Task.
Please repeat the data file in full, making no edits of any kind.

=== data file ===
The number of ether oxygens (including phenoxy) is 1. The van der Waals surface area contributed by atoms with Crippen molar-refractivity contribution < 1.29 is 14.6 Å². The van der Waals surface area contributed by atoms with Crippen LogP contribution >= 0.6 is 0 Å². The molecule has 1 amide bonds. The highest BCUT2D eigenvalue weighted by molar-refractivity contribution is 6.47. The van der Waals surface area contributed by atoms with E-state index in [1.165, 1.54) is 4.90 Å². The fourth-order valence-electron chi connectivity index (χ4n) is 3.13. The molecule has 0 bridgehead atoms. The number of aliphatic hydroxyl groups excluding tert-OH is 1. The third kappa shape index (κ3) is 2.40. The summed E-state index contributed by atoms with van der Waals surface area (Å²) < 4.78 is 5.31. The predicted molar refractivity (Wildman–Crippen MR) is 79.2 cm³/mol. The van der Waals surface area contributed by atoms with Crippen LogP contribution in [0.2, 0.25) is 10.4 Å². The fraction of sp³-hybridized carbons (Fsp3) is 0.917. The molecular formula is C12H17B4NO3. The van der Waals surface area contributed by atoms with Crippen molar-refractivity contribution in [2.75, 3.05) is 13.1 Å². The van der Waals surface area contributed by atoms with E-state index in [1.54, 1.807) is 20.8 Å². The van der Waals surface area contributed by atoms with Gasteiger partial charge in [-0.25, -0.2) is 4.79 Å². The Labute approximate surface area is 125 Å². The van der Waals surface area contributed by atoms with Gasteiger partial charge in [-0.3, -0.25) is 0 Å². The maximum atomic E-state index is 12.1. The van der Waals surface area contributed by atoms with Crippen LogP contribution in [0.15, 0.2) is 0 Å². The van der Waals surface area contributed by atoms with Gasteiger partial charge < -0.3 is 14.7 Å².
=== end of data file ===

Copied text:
The number of ether oxygens (including phenoxy) is 1. The van der Waals surface area contributed by atoms with Crippen molar-refractivity contribution < 1.29 is 14.6 Å². The van der Waals surface area contributed by atoms with Crippen LogP contribution >= 0.6 is 0 Å². The molecule has 1 amide bonds. The highest BCUT2D eigenvalue weighted by molar-refractivity contribution is 6.47. The van der Waals surface area contributed by atoms with E-state index in [1.165, 1.54) is 4.90 Å². The fourth-order valence-electron chi connectivity index (χ4n) is 3.13. The molecule has 0 bridgehead atoms. The number of aliphatic hydroxyl groups excluding tert-OH is 1. The third kappa shape index (κ3) is 2.40. The summed E-state index contributed by atoms with van der Waals surface area (Å²) < 4.78 is 5.31. The predicted molar refractivity (Wildman–Crippen MR) is 79.2 cm³/mol. The van der Waals surface area contributed by atoms with Crippen LogP contribution in [0.2, 0.25) is 10.4 Å². The fraction of sp³-hybridized carbons (Fsp3) is 0.917. The molecular formula is C12H17B4NO3. The van der Waals surface area contributed by atoms with Crippen molar-refractivity contribution in [2.75, 3.05) is 13.1 Å². The van der Waals surface area contributed by atoms with E-state index in [1.54, 1.807) is 20.8 Å². The van der Waals surface area contributed by atoms with Gasteiger partial charge in [-0.25, -0.2) is 4.79 Å². The Labute approximate surface area is 125 Å². The van der Waals surface area contributed by atoms with Gasteiger partial charge in [-0.3, -0.25) is 0 Å². The maximum atomic E-state index is 12.1. The van der Waals surface area contributed by atoms with Crippen LogP contribution in [0.15, 0.2) is 0 Å². The van der Waals surface area contributed by atoms with Gasteiger partial charge < -0.3 is 14.7 Å².